Free tours of the historic houses are offered Wednesday-Sunday at 1:00, 2:00, 3:00, & 4:00 p.m. The only way to see the houses is on a tour.
We are always looking for helping hands with everything from guiding tours to running the Museum Store! No experience is necessary.
You can use portions of the Homestead Museum to take photographs of your special celebration. Reservations are required and fees apply.
Sunday Picnic - Family Ties
12:00 PM - 4:00 PM
Nonfiction Book Club - U.S. History: Race, Gender, & Modernity, Session 1 of 3
10:00 AM - 12:00 PM
White Glove Workshop: The Basics of Textile Conservation
10:00 AM - 1:00 PM
Fiction Book Club: History Mash-Up, Session 1 of 3
7:00 PM - 9:00 PM
Games People Play: “Baseball Magazine”, May 1928
by Paul R. Spitzzeri At this still-early stage of the 2019 major league baseball campaign, the Dodgers are playing great ball, holding a 5 1/2 game lead in the National League West Division and just behind the American League’s Houston Astros and Minnesota Twins for the best record in the big leagues. Barring injury, the... Continue Reading →
“Promise of Fruitful Accomplishment”: The Museum Graphic, Los Angeles Museum, May 1927
by Paul R. Spitzzeri On 6 November 1913, the Los Angeles Museum of History, Science and Art opened at the east end of Exposition Park, becoming the first museum in the city to open its doors. While history was first in order, future decades brought about a split in the institution, notably when the art... Continue Reading →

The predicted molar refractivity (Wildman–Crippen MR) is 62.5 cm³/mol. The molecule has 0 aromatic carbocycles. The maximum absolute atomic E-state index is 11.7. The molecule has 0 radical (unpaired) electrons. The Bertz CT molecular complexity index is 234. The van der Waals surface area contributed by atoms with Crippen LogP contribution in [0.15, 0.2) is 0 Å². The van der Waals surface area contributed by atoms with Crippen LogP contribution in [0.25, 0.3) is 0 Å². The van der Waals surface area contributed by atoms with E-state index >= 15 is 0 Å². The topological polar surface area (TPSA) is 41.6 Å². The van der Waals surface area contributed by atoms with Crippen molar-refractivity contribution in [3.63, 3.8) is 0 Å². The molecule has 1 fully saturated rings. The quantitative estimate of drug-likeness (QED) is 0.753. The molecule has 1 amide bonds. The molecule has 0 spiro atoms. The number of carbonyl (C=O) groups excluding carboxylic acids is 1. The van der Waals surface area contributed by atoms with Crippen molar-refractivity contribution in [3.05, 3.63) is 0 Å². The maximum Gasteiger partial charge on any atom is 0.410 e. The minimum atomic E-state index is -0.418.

Working the Land: A Farmhand’s Letter from El Monte, 18 May 1884
by Paul R. Spitzzeri Usually, when the agricultural history of greater Los Angeles (and, really, anywhere else) is written, it is either in general terms or, if individuals enter into it, from the perspective of farmers and producers. It is pretty rare to find first-hand accounts of farm work from the vantage point of the... Continue Reading →
On This Day: A Letter from J. Perry Worden to Walter P. Temple, 17 May 1926
by Paul R. Spitzzeri Reference has been made in several posts on this blog to James Perry Worden (1868-1945), a PhD holder and historian who was hired by Walter P. Temple in the early 1920s on a book on the Workman and Temple families that never materialized despite the fact that Worden was on Temple’s... Continue Reading →